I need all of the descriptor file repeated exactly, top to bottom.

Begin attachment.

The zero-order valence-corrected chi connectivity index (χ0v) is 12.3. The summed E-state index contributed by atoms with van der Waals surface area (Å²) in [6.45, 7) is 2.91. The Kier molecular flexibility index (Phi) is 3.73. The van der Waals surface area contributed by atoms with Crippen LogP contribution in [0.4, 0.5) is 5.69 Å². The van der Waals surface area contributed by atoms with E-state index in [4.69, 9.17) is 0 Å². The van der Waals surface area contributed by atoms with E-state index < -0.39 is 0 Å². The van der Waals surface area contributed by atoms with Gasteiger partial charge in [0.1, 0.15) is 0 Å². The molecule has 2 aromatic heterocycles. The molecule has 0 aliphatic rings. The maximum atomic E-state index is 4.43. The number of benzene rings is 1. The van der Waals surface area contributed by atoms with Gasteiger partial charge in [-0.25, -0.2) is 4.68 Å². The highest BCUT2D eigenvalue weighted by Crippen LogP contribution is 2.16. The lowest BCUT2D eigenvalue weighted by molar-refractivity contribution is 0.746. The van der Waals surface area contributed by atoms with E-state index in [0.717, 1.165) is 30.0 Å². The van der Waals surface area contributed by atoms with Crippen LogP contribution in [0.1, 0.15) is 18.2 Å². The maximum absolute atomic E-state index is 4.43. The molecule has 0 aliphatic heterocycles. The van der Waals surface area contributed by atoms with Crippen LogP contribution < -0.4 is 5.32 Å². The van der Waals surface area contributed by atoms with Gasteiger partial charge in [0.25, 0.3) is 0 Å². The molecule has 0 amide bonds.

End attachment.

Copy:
The zero-order valence-corrected chi connectivity index (χ0v) is 12.3. The summed E-state index contributed by atoms with van der Waals surface area (Å²) in [6.45, 7) is 2.91. The Kier molecular flexibility index (Phi) is 3.73. The van der Waals surface area contributed by atoms with Crippen LogP contribution in [0.4, 0.5) is 5.69 Å². The van der Waals surface area contributed by atoms with E-state index in [4.69, 9.17) is 0 Å². The van der Waals surface area contributed by atoms with E-state index < -0.39 is 0 Å². The van der Waals surface area contributed by atoms with Gasteiger partial charge in [0.1, 0.15) is 0 Å². The molecule has 2 aromatic heterocycles. The molecule has 0 aliphatic rings. The maximum atomic E-state index is 4.43. The number of benzene rings is 1. The van der Waals surface area contributed by atoms with Gasteiger partial charge in [-0.25, -0.2) is 4.68 Å². The highest BCUT2D eigenvalue weighted by Crippen LogP contribution is 2.16. The lowest BCUT2D eigenvalue weighted by molar-refractivity contribution is 0.746. The van der Waals surface area contributed by atoms with E-state index in [0.717, 1.165) is 30.0 Å². The van der Waals surface area contributed by atoms with Crippen LogP contribution in [0.1, 0.15) is 18.2 Å². The maximum absolute atomic E-state index is 4.43. The molecule has 0 aliphatic heterocycles. The van der Waals surface area contributed by atoms with Crippen LogP contribution < -0.4 is 5.32 Å². The van der Waals surface area contributed by atoms with Gasteiger partial charge in [0.25, 0.3) is 0 Å². The molecule has 0 amide bonds.